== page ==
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  • Writer's pictureGreater Springfield Habitat for Humanity

Chicopee veteran purchases new roof, interior repairs through Home Preservation program

Updated: Apr 26

Meet Eddie, a retired Army Specialist (E-4), who recently benefitted from our Veteran Home

Preservation program. In September 2020, Eddie purchased a 46-year-old ranch in Chicopee for his wife and five of their children. Eddie and his wife Candy turned the sunroom addition into their master bedroom. They soon discovered the room was not structurally sound and needed repairs. The roof and skylights leaked, which was particularly noticeable during heavy storms. The sliding door was improperly installed, and the floor was uneven and covered with an indoor/outdoor carpet.


From left: the Pink Panther, Eddie, and two of his children stand in front of his Chicopee house.

Greater Springfield Habitat for Humanity (GSHFH)’s Home Preservation program provides affordable repair assistance to qualifying homeowners who need help with accessibility modifications, home weatherization, general critical home repairs, yard cleanup, and landscaping. With a focus on serving the veteran community, seniors, and homeowners with disabilities.


When Eddie reached out to GSHFH, the nonprofit organization sought help from one of their national partners Owens Corning and their Roof Deployment Project, which aims to inspire, activate and match its network of independent Platinum Preferred Contractors with military families around the country to deliver and install a free, new roof. Local Platinum Preferred Contractor Vista Home Improvement replaced the roof and repaired seven skylights on April 19. Additional partnerships with the Home Depot Foundation Repair Corps Program will enable GSHFH to make interior repairs.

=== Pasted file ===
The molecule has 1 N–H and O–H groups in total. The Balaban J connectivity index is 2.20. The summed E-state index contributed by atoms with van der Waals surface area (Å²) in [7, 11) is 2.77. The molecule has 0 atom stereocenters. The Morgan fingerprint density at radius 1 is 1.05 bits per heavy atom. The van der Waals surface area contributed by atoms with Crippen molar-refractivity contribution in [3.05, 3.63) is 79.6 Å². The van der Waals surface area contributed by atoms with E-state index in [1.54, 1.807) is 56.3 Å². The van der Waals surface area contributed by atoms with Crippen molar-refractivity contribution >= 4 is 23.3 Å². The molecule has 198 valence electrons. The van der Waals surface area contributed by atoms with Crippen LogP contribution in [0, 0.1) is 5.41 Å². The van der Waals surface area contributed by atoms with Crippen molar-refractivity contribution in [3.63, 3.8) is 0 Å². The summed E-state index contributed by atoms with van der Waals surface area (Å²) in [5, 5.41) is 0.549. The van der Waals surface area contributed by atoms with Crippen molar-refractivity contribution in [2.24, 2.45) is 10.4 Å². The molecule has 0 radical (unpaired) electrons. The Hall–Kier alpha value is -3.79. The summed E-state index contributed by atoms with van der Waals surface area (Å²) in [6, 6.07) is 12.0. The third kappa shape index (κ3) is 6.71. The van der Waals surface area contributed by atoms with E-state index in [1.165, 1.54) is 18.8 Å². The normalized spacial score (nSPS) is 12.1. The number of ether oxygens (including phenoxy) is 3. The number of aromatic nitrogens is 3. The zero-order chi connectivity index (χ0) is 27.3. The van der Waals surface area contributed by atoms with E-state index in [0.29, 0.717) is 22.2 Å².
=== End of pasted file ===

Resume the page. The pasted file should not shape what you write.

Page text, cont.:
“OMG, the roof looks absolutely incredible,” Eddie said. “We are totally in love with it. I can never thank you guys enough.”


Home Depot Foundation and GSHFH construction crew will replace sliding door, level the floor, and replace the carpeting between late April and early May.


"The ability to partner with both national and local supporters allows us to stretch our program dollars and increase the number of veterans that we can serve in the community," said GSHFH Executive Director Aimee Giroux. "We can do so much more working together."


Eddie is not just any veteran, but someone who sacrificed his right leg just above the knee while deployed in Iraq. On a night in September 2003, Eddie sat on the tailgate of a light utility truck and manned the M-249 light machine gun. A rocket-propelled grenade hit. It pierced the tailgate and continued through Eddie’s right knee. He was transferred to a medical facility in Mosul where he received blood transfusions and pain medication. Then, Eddie went to Germany and finally the Walter Reed Army Medical Center, where doctors amputated his leg. Despite the sacrifice, Eddie maintains a positive attitude about the experience.


“But I’m one of the lucky ones,” Eddie said. “Yes, it’s frustrating to lose a leg, but I lost just one. Some guys lost many limbs, or eyes, or were burned all over their bodies.”

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